- Preheat your oven to 375F. Place the almonds on a baking sheet and toast them until deeply brown and aromatic – about 20 minutes.
- Pour the milk into a heatproof container. Heat it in the microwave or on the stove until it’s simmering. Add the almonds to the warmed milk. No need to cool the almonds before adding them. Let the steeping almonds sit at room temperature for 30 minutes, and then transfer the mixture to the refrigerator.
- Steep the Toasted Almond Cream for at least 8 hours, or up to 4 days. The longer you steep, the stronger the almond flavor will be.
- MAKE THE PASTRY CREAM:
- Strain the almond-steeped milk into a pot. The quantity of milk that will strain out is dependent on how long you soaked the almonds. The longer you soak, the less milk will strain into the pot. (Set the soaked almonds aside – you’ll use them later). Add additional milk to the almond milk until you have a total of 240 grams. Bring the milk to a simmer.
- In a medium bowl, combine the brown sugar, cornstarch, and salt. Whisk well to combine and remove any lumps. Add 1 egg to the bowl and whisk well to blend. Add the 2nd egg and whisk. Slowly stream the hot almond milk into the egg mixture, whisking constantly. Once all the milk has been added, transfer the mixture back to the pot.
- Return the pot back to the stove and heat over medium heat, stirring constantly, until the mixture comes to a boil. Boil, stirring vigorously, for 1 full minute.
- Remove from heat and whisk in the butter and almond extract. The pastry cream may look lumpy at this point. You can use a blender or immersion blender to smooth out the mixture. If you don’t have a blender, whisk the mixture very, very hard for 1-2 minutes.
- Transfer the mixture to a storage container and store, covered, in the refrigerator for at least 4 hours.
- Preheat your oven to 350F. Toss the soaked and strained almonds (it’s okay if they’re still a little bit wet) with the sugar. Place the almonds on a baking sheet.
- Bake the almonds for 45-60 minutes, until the sugar is a toasty brown and the almonds have dried out. Cool them fully. Use the almonds to garnish the cake, but will have some left over.*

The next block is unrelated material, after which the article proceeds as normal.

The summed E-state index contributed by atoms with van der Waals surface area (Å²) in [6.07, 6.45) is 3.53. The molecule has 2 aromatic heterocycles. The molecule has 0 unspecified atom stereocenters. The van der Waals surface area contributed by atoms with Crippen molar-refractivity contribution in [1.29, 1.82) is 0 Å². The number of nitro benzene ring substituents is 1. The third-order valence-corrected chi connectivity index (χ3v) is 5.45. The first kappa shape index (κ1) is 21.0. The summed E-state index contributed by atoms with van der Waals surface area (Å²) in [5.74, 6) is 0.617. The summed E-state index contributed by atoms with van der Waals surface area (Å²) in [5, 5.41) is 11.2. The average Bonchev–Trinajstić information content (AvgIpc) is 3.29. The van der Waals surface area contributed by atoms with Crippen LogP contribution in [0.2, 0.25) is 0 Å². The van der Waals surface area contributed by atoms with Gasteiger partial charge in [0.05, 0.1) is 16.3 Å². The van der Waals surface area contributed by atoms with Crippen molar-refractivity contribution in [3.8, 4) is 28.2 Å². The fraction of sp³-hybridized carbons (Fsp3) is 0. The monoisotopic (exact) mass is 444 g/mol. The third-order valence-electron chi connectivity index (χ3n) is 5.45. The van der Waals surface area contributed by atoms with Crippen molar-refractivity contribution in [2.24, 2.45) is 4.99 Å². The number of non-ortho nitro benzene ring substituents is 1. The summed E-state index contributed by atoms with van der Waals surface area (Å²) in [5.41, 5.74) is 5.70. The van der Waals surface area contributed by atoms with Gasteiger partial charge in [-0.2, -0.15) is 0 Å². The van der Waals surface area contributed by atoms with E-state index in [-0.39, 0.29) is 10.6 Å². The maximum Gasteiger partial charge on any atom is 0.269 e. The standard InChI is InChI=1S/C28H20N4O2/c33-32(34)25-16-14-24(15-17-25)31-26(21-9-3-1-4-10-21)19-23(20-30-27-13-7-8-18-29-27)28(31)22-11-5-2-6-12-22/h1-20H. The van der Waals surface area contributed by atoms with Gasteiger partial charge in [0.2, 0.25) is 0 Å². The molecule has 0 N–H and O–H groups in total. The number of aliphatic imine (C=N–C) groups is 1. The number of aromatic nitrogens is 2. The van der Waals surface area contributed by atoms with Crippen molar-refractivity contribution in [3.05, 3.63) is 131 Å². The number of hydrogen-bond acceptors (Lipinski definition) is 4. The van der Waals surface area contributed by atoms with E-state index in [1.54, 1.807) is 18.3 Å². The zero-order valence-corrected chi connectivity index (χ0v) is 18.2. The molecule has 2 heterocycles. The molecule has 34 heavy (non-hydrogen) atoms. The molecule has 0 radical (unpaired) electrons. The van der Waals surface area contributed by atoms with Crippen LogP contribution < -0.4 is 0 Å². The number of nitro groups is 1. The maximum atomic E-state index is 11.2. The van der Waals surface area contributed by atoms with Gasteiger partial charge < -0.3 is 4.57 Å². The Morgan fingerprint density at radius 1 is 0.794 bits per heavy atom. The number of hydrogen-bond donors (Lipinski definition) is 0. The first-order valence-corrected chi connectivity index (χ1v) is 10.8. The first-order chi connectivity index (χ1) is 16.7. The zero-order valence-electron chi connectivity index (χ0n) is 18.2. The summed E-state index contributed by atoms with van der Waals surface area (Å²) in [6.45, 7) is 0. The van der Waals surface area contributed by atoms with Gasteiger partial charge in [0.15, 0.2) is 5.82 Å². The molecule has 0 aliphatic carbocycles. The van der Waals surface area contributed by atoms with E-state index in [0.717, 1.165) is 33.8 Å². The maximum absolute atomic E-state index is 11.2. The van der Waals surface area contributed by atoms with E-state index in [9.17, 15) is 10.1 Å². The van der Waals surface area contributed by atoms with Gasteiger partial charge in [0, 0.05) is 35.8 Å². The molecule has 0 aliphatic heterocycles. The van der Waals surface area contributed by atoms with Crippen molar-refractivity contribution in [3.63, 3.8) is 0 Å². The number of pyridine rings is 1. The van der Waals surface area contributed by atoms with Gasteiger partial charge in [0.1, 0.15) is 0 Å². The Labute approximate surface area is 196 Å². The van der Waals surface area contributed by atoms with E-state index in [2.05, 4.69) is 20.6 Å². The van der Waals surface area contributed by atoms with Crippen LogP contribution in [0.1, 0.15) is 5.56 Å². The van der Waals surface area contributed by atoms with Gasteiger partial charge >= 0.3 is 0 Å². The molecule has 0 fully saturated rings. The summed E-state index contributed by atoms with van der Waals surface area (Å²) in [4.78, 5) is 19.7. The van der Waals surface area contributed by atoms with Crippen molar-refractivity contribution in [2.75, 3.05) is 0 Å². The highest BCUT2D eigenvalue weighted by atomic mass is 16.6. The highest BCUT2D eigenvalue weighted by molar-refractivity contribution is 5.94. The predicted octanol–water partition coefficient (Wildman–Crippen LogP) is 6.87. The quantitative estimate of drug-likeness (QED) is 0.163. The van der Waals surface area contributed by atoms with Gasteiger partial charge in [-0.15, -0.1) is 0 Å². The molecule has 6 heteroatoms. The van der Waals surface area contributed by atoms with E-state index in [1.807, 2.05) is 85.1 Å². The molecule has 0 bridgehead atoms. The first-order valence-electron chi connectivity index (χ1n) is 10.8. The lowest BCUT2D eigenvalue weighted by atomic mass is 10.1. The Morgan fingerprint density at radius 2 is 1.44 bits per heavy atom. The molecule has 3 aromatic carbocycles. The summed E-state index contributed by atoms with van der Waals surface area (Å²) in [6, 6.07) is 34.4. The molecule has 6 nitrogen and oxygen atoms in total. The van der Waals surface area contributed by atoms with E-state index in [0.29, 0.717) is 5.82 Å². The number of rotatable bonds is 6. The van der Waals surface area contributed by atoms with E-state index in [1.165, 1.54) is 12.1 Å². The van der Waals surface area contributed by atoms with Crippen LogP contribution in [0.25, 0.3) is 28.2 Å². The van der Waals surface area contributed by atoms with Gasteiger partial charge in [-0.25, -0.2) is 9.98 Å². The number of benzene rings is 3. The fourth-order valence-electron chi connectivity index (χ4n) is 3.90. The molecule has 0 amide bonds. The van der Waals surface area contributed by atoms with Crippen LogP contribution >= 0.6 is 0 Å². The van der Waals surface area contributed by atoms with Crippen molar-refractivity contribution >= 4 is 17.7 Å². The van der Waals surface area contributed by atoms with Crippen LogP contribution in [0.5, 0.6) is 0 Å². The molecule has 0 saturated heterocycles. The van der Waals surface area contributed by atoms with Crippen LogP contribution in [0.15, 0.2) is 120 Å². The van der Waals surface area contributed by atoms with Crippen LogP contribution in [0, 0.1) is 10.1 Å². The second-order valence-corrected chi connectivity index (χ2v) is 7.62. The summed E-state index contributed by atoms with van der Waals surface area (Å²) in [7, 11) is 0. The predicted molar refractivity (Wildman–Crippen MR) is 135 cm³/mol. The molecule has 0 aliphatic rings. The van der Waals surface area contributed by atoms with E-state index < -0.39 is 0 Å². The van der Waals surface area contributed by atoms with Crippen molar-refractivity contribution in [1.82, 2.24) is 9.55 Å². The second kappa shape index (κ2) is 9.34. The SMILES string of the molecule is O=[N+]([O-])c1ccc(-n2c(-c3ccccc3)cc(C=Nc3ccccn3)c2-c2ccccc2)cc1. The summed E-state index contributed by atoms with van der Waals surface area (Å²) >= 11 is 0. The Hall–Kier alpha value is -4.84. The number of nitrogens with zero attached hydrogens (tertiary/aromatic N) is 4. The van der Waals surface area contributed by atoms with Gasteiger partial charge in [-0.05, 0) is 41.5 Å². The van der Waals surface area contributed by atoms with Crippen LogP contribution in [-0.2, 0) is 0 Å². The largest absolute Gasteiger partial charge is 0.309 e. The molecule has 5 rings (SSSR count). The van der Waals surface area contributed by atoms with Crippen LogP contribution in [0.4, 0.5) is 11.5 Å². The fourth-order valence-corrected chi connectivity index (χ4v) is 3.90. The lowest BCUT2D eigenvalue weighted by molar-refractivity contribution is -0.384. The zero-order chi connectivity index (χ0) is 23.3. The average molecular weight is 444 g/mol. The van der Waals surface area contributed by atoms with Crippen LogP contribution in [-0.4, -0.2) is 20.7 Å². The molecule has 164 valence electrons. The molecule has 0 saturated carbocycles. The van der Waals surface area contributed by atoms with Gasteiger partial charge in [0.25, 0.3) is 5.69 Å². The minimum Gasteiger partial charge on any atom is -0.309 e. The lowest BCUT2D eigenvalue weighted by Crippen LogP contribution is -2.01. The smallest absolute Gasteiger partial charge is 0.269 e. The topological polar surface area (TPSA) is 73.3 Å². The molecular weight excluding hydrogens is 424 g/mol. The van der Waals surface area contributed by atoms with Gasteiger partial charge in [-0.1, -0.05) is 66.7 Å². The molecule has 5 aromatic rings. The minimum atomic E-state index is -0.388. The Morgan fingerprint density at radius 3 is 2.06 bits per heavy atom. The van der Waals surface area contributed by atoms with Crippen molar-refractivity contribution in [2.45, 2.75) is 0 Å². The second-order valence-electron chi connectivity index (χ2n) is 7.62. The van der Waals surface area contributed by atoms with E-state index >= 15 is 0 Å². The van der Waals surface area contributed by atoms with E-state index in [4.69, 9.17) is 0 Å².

- Combine the chopped figs, water, brown sugar, and lemon zest in a small pot.
- Cover the pot with a lid and bring the mixture to a simmer over medium-low heat. Simmer for about 40 minutes, until the figs are soft.
- Remove the lid and boil the mixture over high heat for 5 minutes, until the liquid looks syrupy. Cool completely.
- Whisk the cream to medium peaks.
- Remove the pastry cream from the refrigerator and stir briefly to loosen it. Using a rubber spatula, fold 1/3 of the almond cream into the whipped cream. Fold the remaining 2/3 of the almond cream into the whipped cream.
Assemble the Cake
- Place one frozen cake layer into the base of an 8” cake pan with a removable bottom (or an 8” cake ring seated on a plate or cake board)
- Place a wide strip of acetate around the edges of the cake, snuggling it down so that it is stuck between the edges of the cake and the sides of the pan. Don’t worry if you can’t get the strip of acetate to the very base of the pan – as long as it’s below the top edge of the cake layer, that’s fine. The strip of acetate should be at least 6” wide so that it can encompass the whole cake once assembled.
- Cut each dried fig in half lengthwise. Place the figs, cut side out, around the edge of the cake pan. Press them flush against the acetate. Keep adding figs until the entire perimeter of the cake has been lined.
- Transfer a portion of the almond cream to a piping bag. Use a large round tip, or just snip the tip off of the piping bag. Pipe the almond cream into the crevasses between each fig. Dollop ½ of the remaining cream into the center of the cake.
- Using an offset spatula or the back of a spoon, spread the cream out into a smooth layer. Spoon the fig filling into the center of the cream, keeping it away from the edges of the cake. Press down lightly so that it's seated in the cream.
- Top the fig filling with the remaining almond cream. Nudge the cream to the edges until it fully covers the figs lining the sides of the cake. Smooth in into a flat layer, but don’t worry if it’s not perfectly flat.
- Place the 2nd cake layer on top of the almond cream. It may be tricky to get the cake inside the acetate ring, but wiggle it around until it goes in. Press the cake layer down until it’s firmly seated against the cream layer. Chill the cake in the refrigerator for at least 4 hours.
- Twenty minutes before decorating and serving, remove the cake from the cake pan/ring, but leave the acetate on. Then transfer the chilled cake to the freezer. This last-minute freeze will ensure that the acetate releases cleanly from the cream.
- Remove the cake from the freezer and decorate with whipped cream, figs, candied almonds, sprigs of herbs, or leave it plain! Serve immediately.